Break into groups of 3
Act out the story Idiot Box in your group, each one reading your part aloud.
Each person in the group must choose a different part. You may be SpongeBob, Squidward or Patrick
Step 2: Fill in the blanks to tell the story from your character's point of view.
Compare your story with the other stories in your group. How are they all different?
Now it is your turn to transform a box. You will need to work as a group to figure out what you want to transform your box into. You will need to cooperate to get the job done.
Pretend you have $100 to spend to transform your box. In addition any member of your group can bring in items from home.
Plan your design. What will you transform your box into? Draw a sketch and describe your idea.
Print out the purchase order below, list your materials and plan your budget. Can anyone in your group bring in free items from home?
Many essential items are 'per day'. If you borrow all the items at once you may waste money. Draw up a schedule and figure out what day you will need to rent what item.
Leave extra money in your budget for unanticipated emergencies and unexpected repair costs.
Do you really need that? Look at your budget with a critical eye. How can you cut costs?
You may join with another group and combine budgets and boxes.
Points will be awarded for coming in under budget.
If you hit your budget limit you will need to supply items from home or your entire group will not be able to do the assignment.
Dividing up the work:
One person in your group should be the accountant. This should be somebody who likes math and is good at it. While you are all responsible for spending your money wisely and keeping within budget, the accountant will keep careful track of your costs and how much money the group has left to spend. The accountant will list the materials on the purchase order form and change the quantities as you use up more materials.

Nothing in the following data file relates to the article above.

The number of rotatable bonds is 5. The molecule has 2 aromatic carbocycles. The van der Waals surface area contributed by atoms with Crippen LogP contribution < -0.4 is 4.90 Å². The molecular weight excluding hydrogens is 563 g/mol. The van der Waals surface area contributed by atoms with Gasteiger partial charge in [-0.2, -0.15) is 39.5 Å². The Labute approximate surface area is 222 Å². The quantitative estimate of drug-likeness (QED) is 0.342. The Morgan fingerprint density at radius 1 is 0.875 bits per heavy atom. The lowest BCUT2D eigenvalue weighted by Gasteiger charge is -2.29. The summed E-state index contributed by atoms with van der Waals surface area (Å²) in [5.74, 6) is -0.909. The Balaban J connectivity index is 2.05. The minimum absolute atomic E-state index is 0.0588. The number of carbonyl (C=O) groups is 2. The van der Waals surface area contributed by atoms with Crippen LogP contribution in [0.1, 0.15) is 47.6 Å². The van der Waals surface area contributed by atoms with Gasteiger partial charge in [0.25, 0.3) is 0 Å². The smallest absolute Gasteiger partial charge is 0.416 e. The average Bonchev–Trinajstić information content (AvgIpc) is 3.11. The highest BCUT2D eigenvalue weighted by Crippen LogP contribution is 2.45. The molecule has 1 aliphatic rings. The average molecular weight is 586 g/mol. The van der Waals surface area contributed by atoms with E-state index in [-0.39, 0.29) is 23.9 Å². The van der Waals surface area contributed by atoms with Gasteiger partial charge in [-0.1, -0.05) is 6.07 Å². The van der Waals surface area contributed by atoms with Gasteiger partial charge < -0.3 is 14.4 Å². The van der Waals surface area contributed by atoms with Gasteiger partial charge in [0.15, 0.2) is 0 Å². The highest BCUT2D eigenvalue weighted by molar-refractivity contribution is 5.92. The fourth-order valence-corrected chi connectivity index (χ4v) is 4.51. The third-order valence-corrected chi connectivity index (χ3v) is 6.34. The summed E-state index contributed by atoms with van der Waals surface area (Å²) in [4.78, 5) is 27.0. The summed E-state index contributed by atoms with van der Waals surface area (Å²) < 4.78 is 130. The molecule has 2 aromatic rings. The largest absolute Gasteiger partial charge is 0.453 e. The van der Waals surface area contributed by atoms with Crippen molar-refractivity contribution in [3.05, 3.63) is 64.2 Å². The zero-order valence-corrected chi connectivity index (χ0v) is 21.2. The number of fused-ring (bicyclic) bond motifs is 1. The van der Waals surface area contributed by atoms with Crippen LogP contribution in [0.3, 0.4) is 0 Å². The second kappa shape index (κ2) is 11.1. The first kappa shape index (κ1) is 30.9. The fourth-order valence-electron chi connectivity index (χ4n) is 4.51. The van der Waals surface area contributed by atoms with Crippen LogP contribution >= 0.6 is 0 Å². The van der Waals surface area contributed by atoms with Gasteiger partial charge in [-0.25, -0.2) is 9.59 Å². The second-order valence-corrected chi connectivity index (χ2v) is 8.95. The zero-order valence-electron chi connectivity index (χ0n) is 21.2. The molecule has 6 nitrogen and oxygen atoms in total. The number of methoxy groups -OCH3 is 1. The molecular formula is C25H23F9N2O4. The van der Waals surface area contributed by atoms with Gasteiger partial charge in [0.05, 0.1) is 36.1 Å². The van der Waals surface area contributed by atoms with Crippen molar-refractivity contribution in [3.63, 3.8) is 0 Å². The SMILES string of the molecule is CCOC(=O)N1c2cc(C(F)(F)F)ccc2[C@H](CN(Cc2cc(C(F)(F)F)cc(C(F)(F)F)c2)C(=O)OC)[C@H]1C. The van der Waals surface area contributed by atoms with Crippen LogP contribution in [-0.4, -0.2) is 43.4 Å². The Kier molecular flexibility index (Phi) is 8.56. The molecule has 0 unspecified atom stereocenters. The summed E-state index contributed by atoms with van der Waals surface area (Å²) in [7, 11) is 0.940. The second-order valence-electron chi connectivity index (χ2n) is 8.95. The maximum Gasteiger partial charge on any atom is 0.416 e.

One person in your group will be the designer. While you all must work together to come up with a design idea that you can agree on, the designer will sketch the idea on paper. This should be somebody who likes to draw and thinks drawing is fun.
One person in the group should be the writer. While you will all be responsible for inventing the story behind your box together, the writer will be the one to write it down. They will also write a description of your idea for how to transform the box. The writer should be someone who is able to write neatly and is good at spelling.
Very useful information courtesy of
Working on the narrative
Here are some useful worksheets to help young writers to develop the narrative part of their 'This Is Not A Box' projects;
The only thing limiting the story you tell is your imagination but the worksheets above will help you to weave a tale that is both fun to write and engaging to your audience.
While teaching the storytelling component of this lesson, a conversation ensued about how children, when they do creative writing, are often told to find a way to wrap the story up neatly. In contrast, great children's literature often leaves the reader uncertain and longing. For example, Stuart Little doesn't find her in the end of the book. He may never find her. We had to wait years and years through many books to find out whether Snape is good or evil. Even television shows employ cliff hangers to keep the viewers coming back for more. Since easy, obvious, pat endings are the surest way to ruin a great story, I suggested that our stories end in cliff hangers.